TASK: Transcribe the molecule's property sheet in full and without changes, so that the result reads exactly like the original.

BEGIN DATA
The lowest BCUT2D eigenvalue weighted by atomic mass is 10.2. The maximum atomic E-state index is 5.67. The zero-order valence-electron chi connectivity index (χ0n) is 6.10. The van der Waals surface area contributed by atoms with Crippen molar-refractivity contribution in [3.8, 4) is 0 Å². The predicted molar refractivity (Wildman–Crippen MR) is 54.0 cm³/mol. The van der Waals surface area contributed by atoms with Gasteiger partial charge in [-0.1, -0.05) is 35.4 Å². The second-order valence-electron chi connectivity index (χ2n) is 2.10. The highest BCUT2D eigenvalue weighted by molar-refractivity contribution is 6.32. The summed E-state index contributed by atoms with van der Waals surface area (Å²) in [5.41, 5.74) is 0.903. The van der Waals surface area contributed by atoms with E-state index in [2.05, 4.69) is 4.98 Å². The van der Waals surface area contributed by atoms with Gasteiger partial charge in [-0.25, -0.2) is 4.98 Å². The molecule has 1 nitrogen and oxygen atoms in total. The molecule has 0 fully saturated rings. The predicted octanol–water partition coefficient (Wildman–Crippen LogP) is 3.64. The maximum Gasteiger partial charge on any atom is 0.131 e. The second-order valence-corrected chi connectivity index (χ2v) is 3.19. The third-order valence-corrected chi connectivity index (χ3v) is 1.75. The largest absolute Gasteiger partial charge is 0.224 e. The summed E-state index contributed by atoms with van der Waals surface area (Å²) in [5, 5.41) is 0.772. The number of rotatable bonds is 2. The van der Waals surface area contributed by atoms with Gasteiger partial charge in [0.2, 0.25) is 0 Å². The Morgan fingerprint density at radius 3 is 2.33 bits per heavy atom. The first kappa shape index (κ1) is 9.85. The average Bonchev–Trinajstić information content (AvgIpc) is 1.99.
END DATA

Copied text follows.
The lowest BCUT2D eigenvalue weighted by atomic mass is 10.2. The maximum atomic E-state index is 5.67. The zero-order valence-electron chi connectivity index (χ0n) is 6.10. The van der Waals surface area contributed by atoms with Crippen molar-refractivity contribution in [3.8, 4) is 0 Å². The predicted molar refractivity (Wildman–Crippen MR) is 54.0 cm³/mol. The van der Waals surface area contributed by atoms with Gasteiger partial charge in [-0.1, -0.05) is 35.4 Å². The second-order valence-electron chi connectivity index (χ2n) is 2.10. The highest BCUT2D eigenvalue weighted by molar-refractivity contribution is 6.32. The summed E-state index contributed by atoms with van der Waals surface area (Å²) in [5.41, 5.74) is 0.903. The van der Waals surface area contributed by atoms with E-state index in [2.05, 4.69) is 4.98 Å². The van der Waals surface area contributed by atoms with Gasteiger partial charge in [-0.25, -0.2) is 4.98 Å². The molecule has 1 nitrogen and oxygen atoms in total. The molecule has 0 fully saturated rings. The predicted octanol–water partition coefficient (Wildman–Crippen LogP) is 3.64. The maximum Gasteiger partial charge on any atom is 0.131 e. The second-order valence-corrected chi connectivity index (χ2v) is 3.19. The third-order valence-corrected chi connectivity index (χ3v) is 1.75. The largest absolute Gasteiger partial charge is 0.224 e. The summed E-state index contributed by atoms with van der Waals surface area (Å²) in [5, 5.41) is 0.772. The number of rotatable bonds is 2. The van der Waals surface area contributed by atoms with Gasteiger partial charge in [0.2, 0.25) is 0 Å². The Morgan fingerprint density at radius 3 is 2.33 bits per heavy atom. The first kappa shape index (κ1) is 9.85. The average Bonchev–Trinajstić information content (AvgIpc) is 1.99.